Caching Experience Fragment Techniques in AEM Sites 6.5

This article explains different techniques to handle cache invalidation with AEM experience fragments.

This topic will cover some of the questions that have been asked:

  • What are the most efficient ways to cache AEM Experience Fragments in AEM?
  • What are different ways to cache AEM Experience Fragments in AEM?
  • What are the caching strategies for AEM Experience Fragments in AEM?

1. Server-Side Rendering, utilising the out of the box (OOTB) AEM experience fragment component

Utilizing the OOTB experience fragment component, the experience fragment will be rendered and cached a part of the HTML page.

Pros:

  • Easy to include experience fragments to editable templates and pages.

Cons:

  • Publishing changes for experience fragments will not automatically flush all the pages that are referencing the experience fragment.
  • For large sites, flushing all pages with the experience fragment reference may cause performance issues in the live production sites.

My Solution to the Cons:

  • Schedule a re-activation time for the experience fragment. The time set should be of when the site has the lowest traffic would be the best option.
  • Create a custom replication agent to invokes all the flush agent(s) that are registered within the publish instance. Flush all the pages that reference the experience fragment; adding a minor throttling mechanism if required. The mechanism should re-fetch all pages after the flush.

2. Javascript Request and HTML Rendering

Creating a custom experience fragment component that uses javascript to request for the experience fragment HTML path. On success, inject and render the experience fragment’s HTML’s structure to the page.

Pros:

  • All pages referencing to the updated experience fragment will not need to be flushed.
  • All pages referencing to the updated experience fragments will surface new content on the page immediately.
  • Flushing all pages with the updated experience fragment is not required.

Cons:

  • Components defined in the experience fragment that are relying on the site’s javascript will not be working as expected.

My Solution to the Cons:

  • Only allow experience fragments that do not rely on javascript to be allowed in the custom javascript experience fragment component; define the parsys that only allows specific components which do not depend on javascript like slideshows.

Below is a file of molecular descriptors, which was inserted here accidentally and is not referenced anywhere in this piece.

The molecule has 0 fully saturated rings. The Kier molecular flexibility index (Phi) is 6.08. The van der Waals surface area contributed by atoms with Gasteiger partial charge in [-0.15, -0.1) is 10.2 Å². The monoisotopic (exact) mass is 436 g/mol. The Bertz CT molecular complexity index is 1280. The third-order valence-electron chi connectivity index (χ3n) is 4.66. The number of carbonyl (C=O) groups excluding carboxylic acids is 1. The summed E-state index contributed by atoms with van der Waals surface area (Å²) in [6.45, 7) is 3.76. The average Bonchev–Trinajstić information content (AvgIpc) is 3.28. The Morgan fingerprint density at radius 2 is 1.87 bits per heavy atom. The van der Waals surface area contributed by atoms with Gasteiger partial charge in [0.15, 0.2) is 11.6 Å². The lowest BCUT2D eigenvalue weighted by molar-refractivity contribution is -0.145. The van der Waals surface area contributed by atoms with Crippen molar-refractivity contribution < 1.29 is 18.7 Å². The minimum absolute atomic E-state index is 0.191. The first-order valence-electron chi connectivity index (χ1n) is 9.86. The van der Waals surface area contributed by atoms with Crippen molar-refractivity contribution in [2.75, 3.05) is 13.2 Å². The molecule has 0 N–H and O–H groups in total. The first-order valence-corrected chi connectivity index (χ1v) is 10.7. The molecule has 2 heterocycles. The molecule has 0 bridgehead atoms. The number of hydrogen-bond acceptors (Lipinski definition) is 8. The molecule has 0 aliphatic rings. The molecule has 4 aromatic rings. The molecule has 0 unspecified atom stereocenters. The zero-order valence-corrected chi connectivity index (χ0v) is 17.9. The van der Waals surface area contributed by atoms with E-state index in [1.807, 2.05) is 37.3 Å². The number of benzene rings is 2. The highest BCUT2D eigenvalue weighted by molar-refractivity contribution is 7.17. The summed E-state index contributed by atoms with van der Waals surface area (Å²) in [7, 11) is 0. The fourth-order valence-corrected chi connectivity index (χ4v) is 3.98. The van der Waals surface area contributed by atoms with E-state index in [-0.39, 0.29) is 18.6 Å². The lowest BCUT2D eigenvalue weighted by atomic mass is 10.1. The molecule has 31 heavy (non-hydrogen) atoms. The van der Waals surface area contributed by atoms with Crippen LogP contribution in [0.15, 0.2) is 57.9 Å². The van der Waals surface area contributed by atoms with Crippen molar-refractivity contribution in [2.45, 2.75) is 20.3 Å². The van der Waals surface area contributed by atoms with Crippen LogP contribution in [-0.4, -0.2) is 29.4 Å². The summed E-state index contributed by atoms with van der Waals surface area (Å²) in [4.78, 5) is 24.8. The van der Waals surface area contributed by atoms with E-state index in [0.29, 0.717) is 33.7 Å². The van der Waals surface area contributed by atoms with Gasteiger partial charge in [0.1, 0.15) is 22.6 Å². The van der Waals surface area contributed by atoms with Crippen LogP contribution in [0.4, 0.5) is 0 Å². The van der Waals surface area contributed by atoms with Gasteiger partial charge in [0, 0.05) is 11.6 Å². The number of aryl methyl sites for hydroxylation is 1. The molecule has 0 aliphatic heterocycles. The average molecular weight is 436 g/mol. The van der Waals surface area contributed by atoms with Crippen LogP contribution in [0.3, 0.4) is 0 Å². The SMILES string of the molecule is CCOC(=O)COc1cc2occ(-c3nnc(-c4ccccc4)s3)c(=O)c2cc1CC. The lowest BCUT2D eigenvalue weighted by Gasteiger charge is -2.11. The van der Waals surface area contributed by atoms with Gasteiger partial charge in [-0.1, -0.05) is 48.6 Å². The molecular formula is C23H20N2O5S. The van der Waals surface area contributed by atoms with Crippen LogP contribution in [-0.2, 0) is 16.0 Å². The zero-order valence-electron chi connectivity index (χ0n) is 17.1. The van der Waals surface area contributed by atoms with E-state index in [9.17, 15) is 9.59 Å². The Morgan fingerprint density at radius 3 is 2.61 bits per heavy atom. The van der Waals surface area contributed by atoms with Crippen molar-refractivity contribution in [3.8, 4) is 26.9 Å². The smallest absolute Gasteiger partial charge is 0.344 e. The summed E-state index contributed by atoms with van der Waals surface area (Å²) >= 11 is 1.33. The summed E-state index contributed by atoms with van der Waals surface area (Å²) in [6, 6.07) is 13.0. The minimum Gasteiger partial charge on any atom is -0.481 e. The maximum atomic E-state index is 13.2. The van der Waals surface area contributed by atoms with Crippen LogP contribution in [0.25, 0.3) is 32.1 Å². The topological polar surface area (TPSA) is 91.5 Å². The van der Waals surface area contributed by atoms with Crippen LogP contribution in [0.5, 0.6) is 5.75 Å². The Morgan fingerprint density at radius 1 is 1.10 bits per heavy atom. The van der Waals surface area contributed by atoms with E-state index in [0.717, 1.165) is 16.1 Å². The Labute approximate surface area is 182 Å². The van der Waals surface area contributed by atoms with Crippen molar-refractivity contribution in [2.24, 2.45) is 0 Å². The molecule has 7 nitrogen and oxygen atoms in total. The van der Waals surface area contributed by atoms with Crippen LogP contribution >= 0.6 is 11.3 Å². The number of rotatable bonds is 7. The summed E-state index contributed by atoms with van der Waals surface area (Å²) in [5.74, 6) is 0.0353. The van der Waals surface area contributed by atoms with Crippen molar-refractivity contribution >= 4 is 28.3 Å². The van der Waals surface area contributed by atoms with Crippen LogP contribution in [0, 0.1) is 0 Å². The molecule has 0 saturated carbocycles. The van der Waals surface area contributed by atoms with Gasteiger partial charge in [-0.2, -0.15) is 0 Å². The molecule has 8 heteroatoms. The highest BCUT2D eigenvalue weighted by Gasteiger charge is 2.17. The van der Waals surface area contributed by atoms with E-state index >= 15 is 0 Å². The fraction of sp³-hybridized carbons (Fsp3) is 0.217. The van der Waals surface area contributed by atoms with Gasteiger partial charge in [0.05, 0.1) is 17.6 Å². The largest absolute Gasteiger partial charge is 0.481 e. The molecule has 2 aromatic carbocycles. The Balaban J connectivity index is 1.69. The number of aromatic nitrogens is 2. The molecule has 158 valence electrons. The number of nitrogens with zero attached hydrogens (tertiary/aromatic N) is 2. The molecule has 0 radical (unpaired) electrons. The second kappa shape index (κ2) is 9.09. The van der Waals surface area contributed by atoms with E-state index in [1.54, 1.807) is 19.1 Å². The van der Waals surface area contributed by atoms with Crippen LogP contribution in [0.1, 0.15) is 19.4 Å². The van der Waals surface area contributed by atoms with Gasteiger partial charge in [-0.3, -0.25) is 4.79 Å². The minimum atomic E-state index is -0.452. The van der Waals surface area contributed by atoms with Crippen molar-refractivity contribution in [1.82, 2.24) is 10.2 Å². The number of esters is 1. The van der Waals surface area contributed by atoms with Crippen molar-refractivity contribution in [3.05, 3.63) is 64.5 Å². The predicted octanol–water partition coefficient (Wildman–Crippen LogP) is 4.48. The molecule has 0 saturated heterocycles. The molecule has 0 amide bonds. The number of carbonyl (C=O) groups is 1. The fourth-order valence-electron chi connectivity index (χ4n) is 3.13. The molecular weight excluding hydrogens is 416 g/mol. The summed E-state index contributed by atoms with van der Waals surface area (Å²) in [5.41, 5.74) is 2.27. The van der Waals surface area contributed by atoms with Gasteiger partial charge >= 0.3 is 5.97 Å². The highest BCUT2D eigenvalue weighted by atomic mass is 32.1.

3. Sling Dynamic Include (SDI) Component Rendering

Sling Dynamic Include replaces specific and defined components with different types of include tags (apache include tags) and therefore allows to put dynamic content into a page cached by the dispatcher.

Configure Sling Dynamic Include on both AEM Publish and Apache Web Servers. The SDI AEM install exposes an OSGI configuration that allows you to target specific components that will be converted to SDI include tags in the publish mode. When a page is being requested from the Apache Web Server, the resolved page with the SDI include tag will request the JCR path from the targeted components (experience fragment), and will cache the HTML in the webserver. The page with SDI include tags will include the experience fragment HTML (cached) to the final rendered page. In summary, the render of the final page will include the experience fragment as one HTML file.

Pros:

  • All pages referencing to the updated experience fragment will not need to be flushed.
  • All pages referencing to the updated experience fragments will surface new content on the page immediately.
  • Flushing all pages with the updated experience fragment is not required.

Cons:

  • If an author unpublishes an experience fragment unexpectedly, the apache web server will display an error directly onto the page.

My Solution to the Cons:

  • To restrict all users from unpublishing experience fragments.
  • To create a custom approval workflow invoked in the “author” instance, where all pages referencing to the targeted unpublished experience fragment should have the experience fragment removed, and re-published; upon approval.



Summary

In summary, for my recommendation, it really depends on the sizing, performance uptake, and business requirements of the site. If the size of the site’s content is extra-large, then the SDI and XF Javascript options would be ideal. If the size of the site is particularly small, then flush by reference would be ideal.

What is your take on experience fragments and caching the most efficient (leave your comments below)?

Certified AEM Developer who has been working on AEM software developer for the past 5 years.

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